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This article queries the effects of international police assistance in the Global South, focusing specifically on Brazil. Utilising recently declassified documents accessed in Washington, DC, this article shows how United States officials sought to intervene in Latin American politics through international police assistance to Brazil during the 1960s-1980s. The article considers the geopolitical motivations behind these programs and highlights the connections between international police assistance, weak democratic institutions in Latin America and legacies of authoritarian policing in the region. The academic objectives are twofold: to foreground debates that emphasise the need for Southern Criminological research perspectives and to explore the broader effects of international police assistance programs in the Global South. By drawing attention to these issues, the article contributes to studies of policing, politics and public security in contexts like Brazil, where extreme levels of everyday violence are a threat to democracy and human rights.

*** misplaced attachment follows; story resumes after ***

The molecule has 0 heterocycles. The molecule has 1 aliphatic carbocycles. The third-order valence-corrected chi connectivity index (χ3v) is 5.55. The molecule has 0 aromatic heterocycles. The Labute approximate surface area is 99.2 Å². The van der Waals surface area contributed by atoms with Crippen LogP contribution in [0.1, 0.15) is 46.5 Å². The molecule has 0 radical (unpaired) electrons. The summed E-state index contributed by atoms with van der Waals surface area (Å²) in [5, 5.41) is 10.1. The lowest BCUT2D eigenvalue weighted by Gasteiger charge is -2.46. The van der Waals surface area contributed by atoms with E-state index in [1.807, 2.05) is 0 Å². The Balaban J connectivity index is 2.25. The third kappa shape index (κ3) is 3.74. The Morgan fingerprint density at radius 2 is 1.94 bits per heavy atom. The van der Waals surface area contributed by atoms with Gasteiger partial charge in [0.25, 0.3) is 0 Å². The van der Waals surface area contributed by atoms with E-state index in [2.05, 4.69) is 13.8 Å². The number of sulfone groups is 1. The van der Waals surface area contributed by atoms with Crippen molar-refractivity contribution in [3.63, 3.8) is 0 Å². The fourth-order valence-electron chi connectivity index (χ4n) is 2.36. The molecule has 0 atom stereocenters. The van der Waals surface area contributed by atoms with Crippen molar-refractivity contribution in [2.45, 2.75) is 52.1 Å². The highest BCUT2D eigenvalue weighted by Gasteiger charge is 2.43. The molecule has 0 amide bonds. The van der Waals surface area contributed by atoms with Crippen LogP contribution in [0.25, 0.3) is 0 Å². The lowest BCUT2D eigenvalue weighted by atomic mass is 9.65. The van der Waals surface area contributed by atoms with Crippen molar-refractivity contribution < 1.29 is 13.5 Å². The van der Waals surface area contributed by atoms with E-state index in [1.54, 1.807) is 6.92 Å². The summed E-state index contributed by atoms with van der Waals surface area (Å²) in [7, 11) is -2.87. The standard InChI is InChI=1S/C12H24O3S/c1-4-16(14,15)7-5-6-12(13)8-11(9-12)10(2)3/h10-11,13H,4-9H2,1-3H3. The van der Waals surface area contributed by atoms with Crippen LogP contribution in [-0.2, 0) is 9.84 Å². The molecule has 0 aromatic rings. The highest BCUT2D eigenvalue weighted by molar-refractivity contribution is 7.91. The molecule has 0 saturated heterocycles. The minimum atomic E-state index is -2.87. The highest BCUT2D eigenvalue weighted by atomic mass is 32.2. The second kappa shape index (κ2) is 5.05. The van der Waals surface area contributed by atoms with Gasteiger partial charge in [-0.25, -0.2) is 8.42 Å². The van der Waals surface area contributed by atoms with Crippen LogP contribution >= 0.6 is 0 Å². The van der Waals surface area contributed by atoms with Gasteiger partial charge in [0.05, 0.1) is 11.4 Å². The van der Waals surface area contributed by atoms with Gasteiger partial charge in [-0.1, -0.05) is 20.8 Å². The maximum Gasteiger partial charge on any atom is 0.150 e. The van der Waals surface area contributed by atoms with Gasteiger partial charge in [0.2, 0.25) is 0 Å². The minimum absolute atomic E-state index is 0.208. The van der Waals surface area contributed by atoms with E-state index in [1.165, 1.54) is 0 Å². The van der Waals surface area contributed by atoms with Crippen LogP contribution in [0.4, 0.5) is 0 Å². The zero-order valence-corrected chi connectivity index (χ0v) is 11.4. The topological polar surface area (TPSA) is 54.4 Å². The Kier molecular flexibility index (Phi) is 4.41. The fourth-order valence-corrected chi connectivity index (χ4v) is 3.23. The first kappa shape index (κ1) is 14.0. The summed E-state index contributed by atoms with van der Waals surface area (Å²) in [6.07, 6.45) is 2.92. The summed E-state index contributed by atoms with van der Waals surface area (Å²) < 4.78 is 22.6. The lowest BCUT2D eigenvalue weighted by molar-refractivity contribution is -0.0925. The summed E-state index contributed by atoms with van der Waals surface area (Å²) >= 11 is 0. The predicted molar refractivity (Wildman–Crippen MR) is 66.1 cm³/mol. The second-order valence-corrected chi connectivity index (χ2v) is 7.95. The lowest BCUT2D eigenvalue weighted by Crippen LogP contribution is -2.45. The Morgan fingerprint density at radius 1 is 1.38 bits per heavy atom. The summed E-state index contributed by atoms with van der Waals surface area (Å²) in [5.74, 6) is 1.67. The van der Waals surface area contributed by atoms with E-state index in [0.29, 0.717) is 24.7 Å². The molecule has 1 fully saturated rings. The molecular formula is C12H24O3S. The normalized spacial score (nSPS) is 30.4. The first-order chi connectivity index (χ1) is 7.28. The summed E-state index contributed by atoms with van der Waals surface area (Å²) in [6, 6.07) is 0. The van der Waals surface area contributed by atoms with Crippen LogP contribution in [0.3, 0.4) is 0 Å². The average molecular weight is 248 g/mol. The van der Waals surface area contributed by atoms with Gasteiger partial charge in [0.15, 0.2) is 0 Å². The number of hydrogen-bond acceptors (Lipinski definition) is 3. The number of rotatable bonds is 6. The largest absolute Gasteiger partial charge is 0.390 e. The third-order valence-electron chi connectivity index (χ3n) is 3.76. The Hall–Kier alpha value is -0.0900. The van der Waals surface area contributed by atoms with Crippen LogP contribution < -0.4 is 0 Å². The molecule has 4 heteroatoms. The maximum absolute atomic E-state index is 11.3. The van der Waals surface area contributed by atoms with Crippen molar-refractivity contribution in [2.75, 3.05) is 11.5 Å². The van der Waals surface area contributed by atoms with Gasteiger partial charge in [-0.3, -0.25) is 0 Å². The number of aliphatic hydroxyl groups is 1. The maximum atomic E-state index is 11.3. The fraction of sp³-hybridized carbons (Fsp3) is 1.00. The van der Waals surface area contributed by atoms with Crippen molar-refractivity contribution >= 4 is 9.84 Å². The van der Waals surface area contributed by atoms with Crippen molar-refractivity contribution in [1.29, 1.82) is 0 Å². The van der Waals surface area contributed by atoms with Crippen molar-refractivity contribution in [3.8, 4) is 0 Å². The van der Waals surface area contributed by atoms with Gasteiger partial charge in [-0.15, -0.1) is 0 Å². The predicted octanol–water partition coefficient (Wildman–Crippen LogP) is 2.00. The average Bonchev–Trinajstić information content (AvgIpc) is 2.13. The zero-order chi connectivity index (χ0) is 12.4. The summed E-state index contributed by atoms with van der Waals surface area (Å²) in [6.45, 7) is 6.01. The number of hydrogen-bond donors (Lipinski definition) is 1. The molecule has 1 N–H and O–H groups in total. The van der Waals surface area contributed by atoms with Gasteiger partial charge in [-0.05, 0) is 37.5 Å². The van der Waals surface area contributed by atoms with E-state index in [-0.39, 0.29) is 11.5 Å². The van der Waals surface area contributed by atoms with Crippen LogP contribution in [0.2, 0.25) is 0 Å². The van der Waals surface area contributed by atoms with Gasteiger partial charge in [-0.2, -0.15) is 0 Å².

|Number of pages
|International Journal for Crime, Justice and Social Democracy
|Published - 18 May 2020
Bibliographical noteThis work is licensed under a Creative Commons Attribution 4.0 International Licence.
- police assistance
- Southern Criminology
- Police assistance
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